Originally written for THE WORD THEATER
Last week’s Scottish Referendum ended with a resounding NO vote on independence from the UK. Since winning a clear majority in 2011, Scottish National Party (SNP) had led the charge for independence from the UK. Scotland’s then First Minister and head of SNP, Alex Salmond, bet his political future on getting Scotland out of the union so it would have more control over its finances. What Alex Salmond was promising the Scots was a change after 300+ years in the UK, they would have control of their resources and set out their own foreign policy. On paper, this looks like a great deal, so what went wrong for SNP and why did Scotland say NO to independence? Is there a lesson to be learned here for other federations and unions dealing with separatist movements?
To start with the lesson from Scotland is a simple one; devolution works. People like change but it depends on the magnitude of that change. In case of Scotland what people wanted is the change from the status quo of having to be subservient to London and not break away completely. The magnitude of changes that independence would have brought was a bit too much for the majority who preferred more leeway over completely walking away. Separatist movements are commonly routed in economic and social disparities that push people living in a specific geographic area to push for autonomy. The logic is once they gain independence, the relevant authorities would have enough access to resources to genuinely make a difference for their power base. In this case the assumption was if the SNP could pull through and have an independent Scotland, it would have 100% control over the finances it raised and more importantly would have control over the fiscal and monetary policy within its boundaries. While in the Union, Scotland gets to decide on 60% of the finances provided to it by London. It has no say on how to raise taxes or what the tax rates should be. Plus with the oil production in the north seas, the Scots hardly get enough piece of that pie. So from Scotland’s point of view, they produce the goods, pay taxes and yet get no say on how much the taxes should be and do not even get to decide 100% of the money they get awarded from London. No wonder they wanted independence.
What the NO camp eventually ended up offering that kept Scotland in the Union was a fairly simple deal that should have been offered back in 1999 when the Scottish Parliament was first elected. The deal the NO camp offered the Scots is complete control of the finances from London, more control of raising taxes and general taxation issues, more control over social policy issues and resource usage proceeds. The set of proposals dubbed ‘Devo Max’ are to be put together in a four stage process starting on the 20th of September. The first stage is cross party discussions and talks on what the basic points of each party are. Second stage kicks off in October where by the political parties will set out the united list of devolutionary powers that are up for discussion. Stage three would include public consultations throughout November and December. And the final stage is culmination of this process in the form of a bill that will be presented in parliament that would formally grant Scotland the additional devolutionary powers.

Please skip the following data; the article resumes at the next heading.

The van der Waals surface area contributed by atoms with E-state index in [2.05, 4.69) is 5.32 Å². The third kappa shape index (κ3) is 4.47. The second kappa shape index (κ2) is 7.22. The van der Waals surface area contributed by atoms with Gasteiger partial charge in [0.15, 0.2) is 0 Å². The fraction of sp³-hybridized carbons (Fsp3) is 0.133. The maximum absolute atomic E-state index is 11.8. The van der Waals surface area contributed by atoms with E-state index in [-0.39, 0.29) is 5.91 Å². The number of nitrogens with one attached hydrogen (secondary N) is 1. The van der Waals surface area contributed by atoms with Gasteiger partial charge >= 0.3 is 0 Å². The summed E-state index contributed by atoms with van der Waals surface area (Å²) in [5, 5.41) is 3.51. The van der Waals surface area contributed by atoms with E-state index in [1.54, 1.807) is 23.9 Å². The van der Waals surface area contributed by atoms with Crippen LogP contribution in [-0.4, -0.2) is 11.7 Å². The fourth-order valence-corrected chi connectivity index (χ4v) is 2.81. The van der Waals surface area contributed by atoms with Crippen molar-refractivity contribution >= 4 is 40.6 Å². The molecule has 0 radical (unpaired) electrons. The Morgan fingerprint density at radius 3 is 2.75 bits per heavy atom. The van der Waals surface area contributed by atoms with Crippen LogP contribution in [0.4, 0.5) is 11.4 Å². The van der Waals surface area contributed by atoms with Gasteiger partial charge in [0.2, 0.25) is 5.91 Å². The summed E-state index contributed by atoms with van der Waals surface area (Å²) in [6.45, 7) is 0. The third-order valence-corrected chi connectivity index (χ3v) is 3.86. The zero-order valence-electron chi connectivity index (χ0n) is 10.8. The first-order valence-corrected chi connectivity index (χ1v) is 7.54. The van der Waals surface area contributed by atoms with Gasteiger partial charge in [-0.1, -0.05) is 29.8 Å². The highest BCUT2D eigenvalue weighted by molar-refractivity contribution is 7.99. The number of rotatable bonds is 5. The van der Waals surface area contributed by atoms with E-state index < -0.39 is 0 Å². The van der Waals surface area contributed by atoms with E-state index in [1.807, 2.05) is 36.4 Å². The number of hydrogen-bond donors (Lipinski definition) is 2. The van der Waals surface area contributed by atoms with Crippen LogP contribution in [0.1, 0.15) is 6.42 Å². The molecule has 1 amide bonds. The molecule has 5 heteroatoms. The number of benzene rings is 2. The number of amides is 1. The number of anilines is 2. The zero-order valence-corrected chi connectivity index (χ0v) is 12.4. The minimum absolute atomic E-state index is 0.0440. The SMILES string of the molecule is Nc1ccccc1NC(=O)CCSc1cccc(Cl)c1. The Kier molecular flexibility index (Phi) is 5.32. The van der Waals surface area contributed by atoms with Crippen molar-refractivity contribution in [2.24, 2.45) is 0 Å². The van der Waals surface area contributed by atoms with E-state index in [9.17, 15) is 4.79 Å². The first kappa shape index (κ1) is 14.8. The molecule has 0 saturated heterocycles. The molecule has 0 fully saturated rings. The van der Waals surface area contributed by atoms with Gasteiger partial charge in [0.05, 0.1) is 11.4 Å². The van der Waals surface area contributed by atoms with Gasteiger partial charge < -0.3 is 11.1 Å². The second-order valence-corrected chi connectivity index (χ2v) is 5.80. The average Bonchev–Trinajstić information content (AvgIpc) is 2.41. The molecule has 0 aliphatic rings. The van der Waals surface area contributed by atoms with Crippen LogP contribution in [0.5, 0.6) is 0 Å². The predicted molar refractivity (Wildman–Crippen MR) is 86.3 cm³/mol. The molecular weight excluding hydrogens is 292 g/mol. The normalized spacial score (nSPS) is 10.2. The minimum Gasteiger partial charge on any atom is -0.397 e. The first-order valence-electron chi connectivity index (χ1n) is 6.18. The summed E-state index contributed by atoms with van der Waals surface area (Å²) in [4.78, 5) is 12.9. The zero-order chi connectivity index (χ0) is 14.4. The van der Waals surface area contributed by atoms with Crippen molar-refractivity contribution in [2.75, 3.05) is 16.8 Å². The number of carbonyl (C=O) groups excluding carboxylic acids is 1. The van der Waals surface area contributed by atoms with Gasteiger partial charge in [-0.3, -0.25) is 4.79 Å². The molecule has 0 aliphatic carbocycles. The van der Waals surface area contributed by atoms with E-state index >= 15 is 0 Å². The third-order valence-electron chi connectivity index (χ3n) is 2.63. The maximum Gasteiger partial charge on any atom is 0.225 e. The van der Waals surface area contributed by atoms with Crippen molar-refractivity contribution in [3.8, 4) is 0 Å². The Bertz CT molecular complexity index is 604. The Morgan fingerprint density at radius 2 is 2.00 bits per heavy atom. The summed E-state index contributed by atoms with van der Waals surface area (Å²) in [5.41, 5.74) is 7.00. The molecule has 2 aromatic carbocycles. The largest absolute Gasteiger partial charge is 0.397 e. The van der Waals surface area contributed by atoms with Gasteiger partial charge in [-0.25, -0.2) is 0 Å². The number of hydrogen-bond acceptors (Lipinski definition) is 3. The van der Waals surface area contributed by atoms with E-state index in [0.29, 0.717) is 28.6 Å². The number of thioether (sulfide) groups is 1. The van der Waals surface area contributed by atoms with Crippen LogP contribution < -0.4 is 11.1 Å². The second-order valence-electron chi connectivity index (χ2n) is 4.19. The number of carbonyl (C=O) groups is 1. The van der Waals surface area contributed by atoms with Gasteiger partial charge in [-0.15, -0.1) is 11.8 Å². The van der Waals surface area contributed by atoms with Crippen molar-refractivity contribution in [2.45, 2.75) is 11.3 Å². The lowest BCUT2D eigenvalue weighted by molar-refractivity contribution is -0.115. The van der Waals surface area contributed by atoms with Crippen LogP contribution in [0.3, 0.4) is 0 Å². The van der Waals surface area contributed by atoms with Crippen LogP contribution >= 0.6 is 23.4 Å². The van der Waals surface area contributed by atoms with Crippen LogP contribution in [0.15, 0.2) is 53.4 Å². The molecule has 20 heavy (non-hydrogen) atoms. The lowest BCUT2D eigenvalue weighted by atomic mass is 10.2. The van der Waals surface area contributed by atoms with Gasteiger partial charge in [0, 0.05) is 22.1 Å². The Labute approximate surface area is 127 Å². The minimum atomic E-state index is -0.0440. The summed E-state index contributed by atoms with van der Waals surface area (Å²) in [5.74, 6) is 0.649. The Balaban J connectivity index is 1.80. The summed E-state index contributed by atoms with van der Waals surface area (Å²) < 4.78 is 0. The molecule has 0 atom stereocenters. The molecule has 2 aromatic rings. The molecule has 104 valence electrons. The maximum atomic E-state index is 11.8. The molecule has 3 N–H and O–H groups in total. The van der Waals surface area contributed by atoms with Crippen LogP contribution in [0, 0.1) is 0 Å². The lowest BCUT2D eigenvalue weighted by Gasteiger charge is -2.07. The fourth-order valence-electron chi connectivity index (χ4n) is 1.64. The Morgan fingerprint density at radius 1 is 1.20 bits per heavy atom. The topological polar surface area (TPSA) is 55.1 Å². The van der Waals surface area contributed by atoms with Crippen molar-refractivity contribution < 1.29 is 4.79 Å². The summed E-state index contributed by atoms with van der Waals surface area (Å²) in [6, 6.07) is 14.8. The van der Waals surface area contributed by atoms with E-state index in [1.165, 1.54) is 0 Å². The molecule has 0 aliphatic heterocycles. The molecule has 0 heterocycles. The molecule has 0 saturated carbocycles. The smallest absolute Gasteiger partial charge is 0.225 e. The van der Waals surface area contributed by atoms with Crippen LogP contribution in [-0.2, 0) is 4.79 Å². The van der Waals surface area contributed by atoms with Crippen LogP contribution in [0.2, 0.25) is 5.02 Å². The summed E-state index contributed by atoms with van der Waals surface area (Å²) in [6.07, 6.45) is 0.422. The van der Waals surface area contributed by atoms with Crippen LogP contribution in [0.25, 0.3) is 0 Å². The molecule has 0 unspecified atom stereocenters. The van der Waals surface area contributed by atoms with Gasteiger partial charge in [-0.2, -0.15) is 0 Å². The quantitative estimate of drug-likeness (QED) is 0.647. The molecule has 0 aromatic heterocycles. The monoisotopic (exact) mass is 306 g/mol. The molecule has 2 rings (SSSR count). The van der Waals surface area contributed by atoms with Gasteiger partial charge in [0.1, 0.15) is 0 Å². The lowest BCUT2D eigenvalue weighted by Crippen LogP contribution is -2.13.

The Conservative PM, having learned from the lesson of Scotland, has gone one step further and called for similar steps for all parts of the UK i.e. Northern Ireland, Wales, England and Scotland. It seems after decades of dilly dallying on the issues of devolution, the conservatives are on the same page as the Liberal Democrats and Labor.
While the UK learns its lessons from the Scottish Referendum, rest of the world can pick up on crucial points too. To start with, any Union or Federation that still does not have devolution of powers needs to sit up and take note. What happened in Scotland has been happening all over the world i.e. separatist movements fighting for independence. Around the world these movements are generally taken head on and civil war erupts. Scotland’s experience teaches us that instead of launching in to violence, the solution lies in greater economic equality in the Federation. More devolution means better governance. The more resources that are available at the local level, the better the ability of local leadership to address local concerns.
Now if this sounds familiar that is because countries like Pakistan, India, Bangladesh or even Kenya and Nigeria suffer from the same problems. With diverse populations, each of these countries is fighting internal battles between different parts of the country that want more leeway to take their own decisions. The solution in each case is what the UK had to do i.e. provide more powers to the local level. That is what I have been arguing for in the case of Pakistan specifically i.e. need for local body elections so people can focus on their immediate problems instead of turning local level issues in to national level problems.
Devolution, ‘Devo Max’, Baldiyati Nizam or Local Body System – call it whatever you want – it is the need of the world we live in. No union or federation can sustain itself without going down this route especially given the fact that this is how democracy is strengthened in the long run. The lesson from Scotland is simple, it is up to our leaders to pay heed and understand.